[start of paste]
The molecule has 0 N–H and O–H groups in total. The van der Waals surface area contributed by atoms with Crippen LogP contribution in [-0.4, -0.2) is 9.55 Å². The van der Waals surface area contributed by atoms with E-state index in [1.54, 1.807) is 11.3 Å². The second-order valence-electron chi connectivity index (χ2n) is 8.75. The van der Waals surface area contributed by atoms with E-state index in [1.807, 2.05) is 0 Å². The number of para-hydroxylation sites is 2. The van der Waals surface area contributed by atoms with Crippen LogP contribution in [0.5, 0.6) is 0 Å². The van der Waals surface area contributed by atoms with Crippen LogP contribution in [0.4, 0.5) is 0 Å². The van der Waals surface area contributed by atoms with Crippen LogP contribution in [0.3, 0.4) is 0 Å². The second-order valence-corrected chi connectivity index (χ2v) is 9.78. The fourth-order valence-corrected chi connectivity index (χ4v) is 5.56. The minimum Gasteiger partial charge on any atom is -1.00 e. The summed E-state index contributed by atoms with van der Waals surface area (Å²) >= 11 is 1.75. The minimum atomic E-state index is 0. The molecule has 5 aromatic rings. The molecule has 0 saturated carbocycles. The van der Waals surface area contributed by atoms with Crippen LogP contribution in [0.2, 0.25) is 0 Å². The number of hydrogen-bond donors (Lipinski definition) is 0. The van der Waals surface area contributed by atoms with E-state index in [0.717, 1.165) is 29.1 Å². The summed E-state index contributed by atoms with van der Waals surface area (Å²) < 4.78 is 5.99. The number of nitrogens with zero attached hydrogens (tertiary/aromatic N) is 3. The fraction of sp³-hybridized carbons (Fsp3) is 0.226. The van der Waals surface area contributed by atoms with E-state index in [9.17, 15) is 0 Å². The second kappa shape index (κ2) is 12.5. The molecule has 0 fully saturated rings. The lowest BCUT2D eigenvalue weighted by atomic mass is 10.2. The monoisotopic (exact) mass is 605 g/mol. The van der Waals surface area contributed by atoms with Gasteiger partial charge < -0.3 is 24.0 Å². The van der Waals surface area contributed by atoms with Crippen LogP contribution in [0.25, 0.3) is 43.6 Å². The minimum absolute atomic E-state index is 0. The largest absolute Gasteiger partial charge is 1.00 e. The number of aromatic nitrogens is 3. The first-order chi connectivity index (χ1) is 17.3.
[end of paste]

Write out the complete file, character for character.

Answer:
The molecule has 0 N–H and O–H groups in total. The van der Waals surface area contributed by atoms with Crippen LogP contribution in [-0.4, -0.2) is 9.55 Å². The van der Waals surface area contributed by atoms with E-state index in [1.54, 1.807) is 11.3 Å². The second-order valence-electron chi connectivity index (χ2n) is 8.75. The van der Waals surface area contributed by atoms with E-state index in [1.807, 2.05) is 0 Å². The number of para-hydroxylation sites is 2. The van der Waals surface area contributed by atoms with Crippen LogP contribution in [0.5, 0.6) is 0 Å². The van der Waals surface area contributed by atoms with Crippen LogP contribution in [0.4, 0.5) is 0 Å². The van der Waals surface area contributed by atoms with Crippen LogP contribution in [0.3, 0.4) is 0 Å². The second-order valence-corrected chi connectivity index (χ2v) is 9.78. The fourth-order valence-corrected chi connectivity index (χ4v) is 5.56. The minimum Gasteiger partial charge on any atom is -1.00 e. The summed E-state index contributed by atoms with van der Waals surface area (Å²) >= 11 is 1.75. The minimum atomic E-state index is 0. The molecule has 5 aromatic rings. The molecule has 0 saturated carbocycles. The van der Waals surface area contributed by atoms with Crippen LogP contribution in [0.2, 0.25) is 0 Å². The number of hydrogen-bond donors (Lipinski definition) is 0. The van der Waals surface area contributed by atoms with E-state index in [0.717, 1.165) is 29.1 Å². The summed E-state index contributed by atoms with van der Waals surface area (Å²) < 4.78 is 5.99. The number of nitrogens with zero attached hydrogens (tertiary/aromatic N) is 3. The fraction of sp³-hybridized carbons (Fsp3) is 0.226. The van der Waals surface area contributed by atoms with E-state index in [9.17, 15) is 0 Å². The second kappa shape index (κ2) is 12.5. The molecule has 0 fully saturated rings. The lowest BCUT2D eigenvalue weighted by atomic mass is 10.2. The monoisotopic (exact) mass is 605 g/mol. The van der Waals surface area contributed by atoms with Gasteiger partial charge < -0.3 is 24.0 Å². The van der Waals surface area contributed by atoms with Crippen LogP contribution in [0.25, 0.3) is 43.6 Å². The minimum absolute atomic E-state index is 0. The largest absolute Gasteiger partial charge is 1.00 e. The number of aromatic nitrogens is 3. The first-order chi connectivity index (χ1) is 17.3.